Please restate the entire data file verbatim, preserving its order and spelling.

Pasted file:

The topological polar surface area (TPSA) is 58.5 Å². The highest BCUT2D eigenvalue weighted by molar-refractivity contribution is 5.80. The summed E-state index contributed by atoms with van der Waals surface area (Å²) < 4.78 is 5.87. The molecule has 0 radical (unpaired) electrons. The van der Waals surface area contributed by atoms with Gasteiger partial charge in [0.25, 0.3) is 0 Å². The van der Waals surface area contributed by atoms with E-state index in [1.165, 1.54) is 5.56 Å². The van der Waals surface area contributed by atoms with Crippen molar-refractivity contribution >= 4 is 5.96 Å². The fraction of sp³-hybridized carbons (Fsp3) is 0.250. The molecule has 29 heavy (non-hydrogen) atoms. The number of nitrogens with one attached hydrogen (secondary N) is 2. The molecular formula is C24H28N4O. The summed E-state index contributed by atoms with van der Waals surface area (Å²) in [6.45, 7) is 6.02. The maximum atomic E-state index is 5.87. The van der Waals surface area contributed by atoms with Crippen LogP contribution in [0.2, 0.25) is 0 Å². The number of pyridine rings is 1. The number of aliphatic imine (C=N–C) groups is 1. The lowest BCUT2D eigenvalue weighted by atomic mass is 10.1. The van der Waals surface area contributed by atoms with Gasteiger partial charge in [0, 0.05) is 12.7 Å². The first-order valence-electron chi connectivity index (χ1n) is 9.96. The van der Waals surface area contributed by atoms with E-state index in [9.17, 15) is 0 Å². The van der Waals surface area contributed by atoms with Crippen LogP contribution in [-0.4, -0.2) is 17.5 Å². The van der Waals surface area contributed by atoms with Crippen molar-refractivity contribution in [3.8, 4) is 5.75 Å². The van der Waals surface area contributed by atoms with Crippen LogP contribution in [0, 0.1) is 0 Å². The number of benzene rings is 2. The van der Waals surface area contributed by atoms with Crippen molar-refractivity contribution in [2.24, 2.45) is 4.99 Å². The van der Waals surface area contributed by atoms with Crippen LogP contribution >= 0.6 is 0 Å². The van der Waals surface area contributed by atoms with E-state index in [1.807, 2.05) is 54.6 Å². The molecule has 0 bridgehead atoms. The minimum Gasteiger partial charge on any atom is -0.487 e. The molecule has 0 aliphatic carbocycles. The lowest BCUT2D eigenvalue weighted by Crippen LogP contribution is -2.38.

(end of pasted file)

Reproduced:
The topological polar surface area (TPSA) is 58.5 Å². The highest BCUT2D eigenvalue weighted by molar-refractivity contribution is 5.80. The summed E-state index contributed by atoms with van der Waals surface area (Å²) < 4.78 is 5.87. The molecule has 0 radical (unpaired) electrons. The van der Waals surface area contributed by atoms with Gasteiger partial charge in [0.25, 0.3) is 0 Å². The van der Waals surface area contributed by atoms with E-state index in [1.165, 1.54) is 5.56 Å². The van der Waals surface area contributed by atoms with Crippen molar-refractivity contribution >= 4 is 5.96 Å². The fraction of sp³-hybridized carbons (Fsp3) is 0.250. The molecule has 29 heavy (non-hydrogen) atoms. The number of nitrogens with one attached hydrogen (secondary N) is 2. The molecular formula is C24H28N4O. The summed E-state index contributed by atoms with van der Waals surface area (Å²) in [6.45, 7) is 6.02. The maximum atomic E-state index is 5.87. The van der Waals surface area contributed by atoms with Crippen LogP contribution in [0.2, 0.25) is 0 Å². The number of pyridine rings is 1. The number of aliphatic imine (C=N–C) groups is 1. The lowest BCUT2D eigenvalue weighted by atomic mass is 10.1. The van der Waals surface area contributed by atoms with Gasteiger partial charge in [0, 0.05) is 12.7 Å². The first-order valence-electron chi connectivity index (χ1n) is 9.96. The van der Waals surface area contributed by atoms with E-state index in [9.17, 15) is 0 Å². The van der Waals surface area contributed by atoms with Crippen LogP contribution in [-0.4, -0.2) is 17.5 Å². The van der Waals surface area contributed by atoms with Crippen molar-refractivity contribution in [3.8, 4) is 5.75 Å². The van der Waals surface area contributed by atoms with Crippen LogP contribution in [0, 0.1) is 0 Å². The number of benzene rings is 2. The van der Waals surface area contributed by atoms with Crippen molar-refractivity contribution in [2.24, 2.45) is 4.99 Å². The van der Waals surface area contributed by atoms with Crippen LogP contribution >= 0.6 is 0 Å². The van der Waals surface area contributed by atoms with E-state index in [1.807, 2.05) is 54.6 Å². The molecule has 0 bridgehead atoms. The minimum Gasteiger partial charge on any atom is -0.487 e. The molecule has 0 aliphatic carbocycles. The lowest BCUT2D eigenvalue weighted by Crippen LogP contribution is -2.38.